The Real Skinny on Spring Break - McCall

By McCall Dempsey

“She’s gotten so skinny. Like, she never goes out anymore.”
“Yeah, and every time I see her at the house she is eating, like, a vegetable.”
“I think it’s for Spring Break.”

Dearest Spring Breakers,

It’s me, McCall. Yes, the crazy girl that travels the country with scales and sledgehammers, reminding you that you are more than a number. I know it is every college student's favorite time of year: spring break! You and your friends are planning where to go, where to stay, how to get there and which crash diet to go on.

My spring break diet came with a huge price tag: a 15-year battle with an eating disorder. Spring break (or any vacation) fueled my disordered mindset, and people around me validated my behavior. Despite the scary measures I took to achieve that bikini-ready body, my eating disorder behaviors were not only seen but accepted. I was just another girl on the spring break diet, skipping meals, classes and even parties, doing what I had to do to "prepare" for spring break.

I do not wish my "spring break" diet misery upon anyone! So, as I do every year, I would like to gently remind you of a few things:

1. Diets have a 95% FAIL rate – they don’t work (duh)

2. Crash diets are beyond harmful for your body and can catapult you into the depths of an eating disorder – see Exhibit A: me.


Maybe you decided you were going to lose weight in a "healthy" way this year, no crash diets. That’s good, right McCall?


Please do not fall victim to these fad diets disguised as "lifestyle changes" (I’m looking at you Noom, keto, Whole30).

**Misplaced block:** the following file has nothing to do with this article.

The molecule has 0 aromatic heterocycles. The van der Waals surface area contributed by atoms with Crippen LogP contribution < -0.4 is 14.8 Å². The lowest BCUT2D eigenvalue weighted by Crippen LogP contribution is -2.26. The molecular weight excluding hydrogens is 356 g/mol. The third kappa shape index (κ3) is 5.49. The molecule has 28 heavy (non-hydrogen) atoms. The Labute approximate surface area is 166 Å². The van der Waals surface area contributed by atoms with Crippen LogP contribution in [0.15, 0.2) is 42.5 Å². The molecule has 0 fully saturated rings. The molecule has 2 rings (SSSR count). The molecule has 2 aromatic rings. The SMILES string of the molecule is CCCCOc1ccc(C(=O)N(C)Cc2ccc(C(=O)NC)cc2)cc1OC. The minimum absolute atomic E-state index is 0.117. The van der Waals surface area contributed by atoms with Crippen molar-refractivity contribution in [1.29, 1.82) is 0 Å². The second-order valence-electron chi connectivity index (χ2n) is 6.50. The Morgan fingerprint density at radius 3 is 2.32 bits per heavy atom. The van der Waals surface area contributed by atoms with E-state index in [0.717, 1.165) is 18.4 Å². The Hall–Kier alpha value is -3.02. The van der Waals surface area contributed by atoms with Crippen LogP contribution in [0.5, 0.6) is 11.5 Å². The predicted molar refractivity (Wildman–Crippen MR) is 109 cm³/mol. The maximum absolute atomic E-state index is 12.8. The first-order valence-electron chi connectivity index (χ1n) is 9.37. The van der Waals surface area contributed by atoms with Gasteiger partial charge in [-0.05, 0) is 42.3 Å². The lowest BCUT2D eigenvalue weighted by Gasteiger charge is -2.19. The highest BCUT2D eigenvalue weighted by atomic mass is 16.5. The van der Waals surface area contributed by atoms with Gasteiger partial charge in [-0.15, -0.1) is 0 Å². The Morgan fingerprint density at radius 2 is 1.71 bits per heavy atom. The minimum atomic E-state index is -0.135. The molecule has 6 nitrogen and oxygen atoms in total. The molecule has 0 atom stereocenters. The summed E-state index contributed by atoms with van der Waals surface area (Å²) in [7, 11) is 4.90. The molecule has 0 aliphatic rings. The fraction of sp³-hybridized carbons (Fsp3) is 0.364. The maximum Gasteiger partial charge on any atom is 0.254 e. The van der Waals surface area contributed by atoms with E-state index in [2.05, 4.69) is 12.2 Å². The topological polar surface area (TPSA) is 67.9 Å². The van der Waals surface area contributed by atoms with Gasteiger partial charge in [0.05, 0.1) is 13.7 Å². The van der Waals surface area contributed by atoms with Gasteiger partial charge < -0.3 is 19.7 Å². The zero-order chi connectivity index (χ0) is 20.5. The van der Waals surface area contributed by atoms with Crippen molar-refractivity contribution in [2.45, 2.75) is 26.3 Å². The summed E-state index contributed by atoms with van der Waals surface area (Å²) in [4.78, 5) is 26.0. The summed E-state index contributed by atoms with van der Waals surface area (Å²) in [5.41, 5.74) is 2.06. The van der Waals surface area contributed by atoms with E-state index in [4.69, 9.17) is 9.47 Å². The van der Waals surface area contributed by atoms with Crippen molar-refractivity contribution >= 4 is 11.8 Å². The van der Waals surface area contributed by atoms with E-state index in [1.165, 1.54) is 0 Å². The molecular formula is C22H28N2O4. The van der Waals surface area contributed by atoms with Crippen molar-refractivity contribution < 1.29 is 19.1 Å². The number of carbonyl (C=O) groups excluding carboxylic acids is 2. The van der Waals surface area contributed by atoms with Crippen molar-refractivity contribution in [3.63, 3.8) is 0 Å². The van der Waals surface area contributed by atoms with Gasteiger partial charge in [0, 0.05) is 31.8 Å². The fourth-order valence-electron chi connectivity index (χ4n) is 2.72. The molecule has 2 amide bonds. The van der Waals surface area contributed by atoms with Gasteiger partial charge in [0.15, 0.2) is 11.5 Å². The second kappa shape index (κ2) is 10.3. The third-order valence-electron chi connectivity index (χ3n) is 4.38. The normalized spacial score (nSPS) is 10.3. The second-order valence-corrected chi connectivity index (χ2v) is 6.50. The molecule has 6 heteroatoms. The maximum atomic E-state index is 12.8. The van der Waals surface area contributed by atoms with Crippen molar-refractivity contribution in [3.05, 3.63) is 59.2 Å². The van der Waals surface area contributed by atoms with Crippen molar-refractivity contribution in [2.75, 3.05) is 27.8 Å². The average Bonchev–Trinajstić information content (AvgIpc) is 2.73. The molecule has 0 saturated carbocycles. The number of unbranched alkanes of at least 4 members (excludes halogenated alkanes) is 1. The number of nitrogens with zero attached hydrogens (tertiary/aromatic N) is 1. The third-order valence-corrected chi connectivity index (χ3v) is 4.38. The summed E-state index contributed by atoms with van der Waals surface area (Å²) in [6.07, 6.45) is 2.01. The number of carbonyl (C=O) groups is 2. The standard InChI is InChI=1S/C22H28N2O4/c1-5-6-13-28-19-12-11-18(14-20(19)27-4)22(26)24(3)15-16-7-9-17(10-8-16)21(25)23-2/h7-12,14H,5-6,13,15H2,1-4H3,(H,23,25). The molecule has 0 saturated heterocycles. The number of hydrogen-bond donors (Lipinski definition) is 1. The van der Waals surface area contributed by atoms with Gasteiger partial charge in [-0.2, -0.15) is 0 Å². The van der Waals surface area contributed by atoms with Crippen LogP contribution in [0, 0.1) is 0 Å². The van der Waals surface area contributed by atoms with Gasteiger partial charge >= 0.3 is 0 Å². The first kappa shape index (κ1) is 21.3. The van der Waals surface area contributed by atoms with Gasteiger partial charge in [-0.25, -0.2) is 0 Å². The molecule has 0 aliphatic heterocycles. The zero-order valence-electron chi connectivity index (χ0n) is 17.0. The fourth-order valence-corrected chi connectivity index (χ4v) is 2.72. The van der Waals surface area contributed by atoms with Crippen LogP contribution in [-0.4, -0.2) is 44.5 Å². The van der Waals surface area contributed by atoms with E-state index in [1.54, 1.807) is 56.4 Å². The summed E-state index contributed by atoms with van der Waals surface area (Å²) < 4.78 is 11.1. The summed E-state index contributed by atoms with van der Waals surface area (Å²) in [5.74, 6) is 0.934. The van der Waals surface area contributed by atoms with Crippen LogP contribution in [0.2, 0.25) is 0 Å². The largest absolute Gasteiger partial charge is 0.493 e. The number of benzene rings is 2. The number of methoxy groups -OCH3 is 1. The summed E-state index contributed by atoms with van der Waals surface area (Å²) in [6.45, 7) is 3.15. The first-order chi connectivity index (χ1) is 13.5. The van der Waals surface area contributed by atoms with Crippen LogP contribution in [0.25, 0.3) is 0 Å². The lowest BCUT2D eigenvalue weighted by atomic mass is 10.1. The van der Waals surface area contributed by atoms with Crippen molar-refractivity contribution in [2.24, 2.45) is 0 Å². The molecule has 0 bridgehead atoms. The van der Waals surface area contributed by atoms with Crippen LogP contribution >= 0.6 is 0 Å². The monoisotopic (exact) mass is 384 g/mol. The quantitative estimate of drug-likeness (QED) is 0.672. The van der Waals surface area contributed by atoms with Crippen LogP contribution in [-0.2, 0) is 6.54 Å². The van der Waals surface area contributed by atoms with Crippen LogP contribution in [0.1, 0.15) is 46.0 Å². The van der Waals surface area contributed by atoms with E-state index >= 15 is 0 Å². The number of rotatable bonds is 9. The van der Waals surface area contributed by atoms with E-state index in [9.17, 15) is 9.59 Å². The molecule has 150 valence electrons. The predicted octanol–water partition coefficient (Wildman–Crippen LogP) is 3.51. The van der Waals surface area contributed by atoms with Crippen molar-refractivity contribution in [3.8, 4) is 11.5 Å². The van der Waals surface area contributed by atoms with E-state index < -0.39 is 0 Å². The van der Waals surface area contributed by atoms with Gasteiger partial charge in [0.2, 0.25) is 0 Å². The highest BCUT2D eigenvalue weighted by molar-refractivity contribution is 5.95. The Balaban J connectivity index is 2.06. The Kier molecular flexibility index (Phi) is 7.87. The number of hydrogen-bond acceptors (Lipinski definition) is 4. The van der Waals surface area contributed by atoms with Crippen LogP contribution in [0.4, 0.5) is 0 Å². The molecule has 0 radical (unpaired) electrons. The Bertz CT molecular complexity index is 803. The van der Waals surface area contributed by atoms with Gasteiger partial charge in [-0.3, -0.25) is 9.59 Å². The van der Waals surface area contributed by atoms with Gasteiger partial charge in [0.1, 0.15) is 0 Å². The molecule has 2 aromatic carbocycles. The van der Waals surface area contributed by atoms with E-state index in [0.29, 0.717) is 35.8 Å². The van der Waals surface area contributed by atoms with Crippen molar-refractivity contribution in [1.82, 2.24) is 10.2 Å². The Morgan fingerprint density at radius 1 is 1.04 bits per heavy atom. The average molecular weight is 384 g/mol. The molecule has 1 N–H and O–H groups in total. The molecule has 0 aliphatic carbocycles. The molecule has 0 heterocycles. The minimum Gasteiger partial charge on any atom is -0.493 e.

Here is the REAL skinny on spring break:

You, yes you, are imperfectly wonderful and worthy of whatever trip and bathing suit you choose. When I was in college, I thought my worth was directly tied to my weight and what I looked like. Wrong.

I thought friends would talk about my fat rolls or muffin top behind my back if I didn’t get spring break skinny. Wrong.

Spring break is about living your best life with those you love most – your tribe. Your chosen family. This family loves you for you. If your family is struggling with diet talk or body bashing, give these suggestions a try:

- Make your meal time diet talk free, fat talk free, etc. Discuss things that actually matter in this world, like where you should make reservations for spring break.

- Lift each other up with non-body related praises! How many times do you comment with the flame emoji or #abgoals on an Insta picture with your friend in a bikini? While we think we are raising our friends up with these comments, we are reinforcing that their weight equals their worth. Challenge each other to comment in ways that have nothing to do with appearance!

- Lead by example. The best thing we can ever do for others is leading by example – taking care of ourselves both mentally and physically! Get rest, move your body joyfully, and nourish it!

You have the power to change the conversation or your spring break focus and surround yourself with likeminded friends. Prepare for spring break by going to get a mani/pedi or by buying a new beach hat!

Ditch the "spring break skinny," and spend that energy on learning to love yourself right now – not a certain weight or a bikini body. Enjoy these moments because before you know it, you will be in your 30s typing a blog about how you wished you had not spent your college years killing yourself to prepare for spring break.

Because here is the real skinny on spring break: It is not about what bathing suit you wear or how much you weigh. Spring break is a vacation in the sun with friends. Why would you starve yourself from fun? If you want to wear a bikini, wear it. If you love rocking a one-piece, rock it. If you want to go eat with friends, go eat. Live in the present and DARE TO LOVE YOURSELF this spring break and every day after!

In love and light,


Written by

McCall Dempsey

McCall Dempsey, founder and director of Southern Smash (a program of The Alliance for Eating Disorders Awareness), is an eating disorder survivor and passionate recovery advocate. After a 15-year…

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